It’s not such a bad thing for Christians not to be in complete control of everything. Just by being human, Christians can become oppressive, or careless, or heedless, or stop listening, just like anyone else when they’re the majority, or in positions of authority.
And at times like this, in incidents such as the Ted Haggard story, it’s healthy to be criticized, and it’s healthy to acknowledge foibles, and even to have somebody mocking your excesses. It’s good to have critics, even if those critics tend to be non-Christians. We need to be very careful how we look, and you cannot convey a sincere message if you’re suspected of being a hypocrite.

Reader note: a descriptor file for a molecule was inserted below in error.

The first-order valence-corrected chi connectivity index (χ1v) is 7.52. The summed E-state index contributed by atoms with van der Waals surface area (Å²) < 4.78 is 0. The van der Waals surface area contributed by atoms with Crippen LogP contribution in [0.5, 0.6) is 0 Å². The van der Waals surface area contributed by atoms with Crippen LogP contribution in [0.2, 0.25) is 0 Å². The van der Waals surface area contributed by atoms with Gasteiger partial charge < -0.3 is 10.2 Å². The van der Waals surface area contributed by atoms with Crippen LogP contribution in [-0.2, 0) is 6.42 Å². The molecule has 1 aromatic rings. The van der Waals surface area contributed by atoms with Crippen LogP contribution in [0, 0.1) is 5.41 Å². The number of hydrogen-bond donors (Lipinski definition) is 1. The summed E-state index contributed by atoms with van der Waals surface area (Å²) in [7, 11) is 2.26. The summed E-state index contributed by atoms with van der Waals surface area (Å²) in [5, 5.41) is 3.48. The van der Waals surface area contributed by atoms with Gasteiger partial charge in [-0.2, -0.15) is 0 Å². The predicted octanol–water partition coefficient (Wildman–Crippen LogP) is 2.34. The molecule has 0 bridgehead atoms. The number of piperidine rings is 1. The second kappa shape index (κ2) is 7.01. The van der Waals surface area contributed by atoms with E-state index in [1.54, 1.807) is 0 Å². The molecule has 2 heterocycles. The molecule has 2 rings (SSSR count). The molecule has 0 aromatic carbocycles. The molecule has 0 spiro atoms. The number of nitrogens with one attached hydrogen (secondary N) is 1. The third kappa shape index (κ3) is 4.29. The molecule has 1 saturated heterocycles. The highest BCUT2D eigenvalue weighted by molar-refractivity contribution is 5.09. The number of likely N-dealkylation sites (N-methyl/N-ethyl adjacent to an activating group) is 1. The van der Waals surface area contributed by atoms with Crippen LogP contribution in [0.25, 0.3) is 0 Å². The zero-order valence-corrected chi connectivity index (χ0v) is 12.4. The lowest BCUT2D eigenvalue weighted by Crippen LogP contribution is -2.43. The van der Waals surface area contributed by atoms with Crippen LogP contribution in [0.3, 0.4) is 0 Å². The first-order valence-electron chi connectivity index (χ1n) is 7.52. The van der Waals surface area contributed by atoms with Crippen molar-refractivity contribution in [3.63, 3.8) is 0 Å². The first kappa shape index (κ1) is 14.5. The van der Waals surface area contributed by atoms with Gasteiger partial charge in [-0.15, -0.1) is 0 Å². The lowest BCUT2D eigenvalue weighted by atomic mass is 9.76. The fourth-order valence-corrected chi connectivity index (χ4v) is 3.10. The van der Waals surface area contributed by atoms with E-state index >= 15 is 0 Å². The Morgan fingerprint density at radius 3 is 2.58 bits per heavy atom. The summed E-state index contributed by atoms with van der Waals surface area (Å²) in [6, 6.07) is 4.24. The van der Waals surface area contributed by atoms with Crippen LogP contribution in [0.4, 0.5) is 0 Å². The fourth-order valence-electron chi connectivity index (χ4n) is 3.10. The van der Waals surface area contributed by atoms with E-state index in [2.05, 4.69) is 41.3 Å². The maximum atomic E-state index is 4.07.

And so the only way you can grow past the perception of hypocrisy, if you’re associated with a group whose leader is involved in an incident like this, is by honest admission of guilt. Other leaders need to hold the guy accountable (as Rev. Haggard's board did) and be willing to submit to the scorn, and say, “We deserve it.”
And we also need to look people right in the eye and say, “You were right. This was blatant hypocrisy on his part. However, the fact that he betrayed the standards does not make the standards wrong.”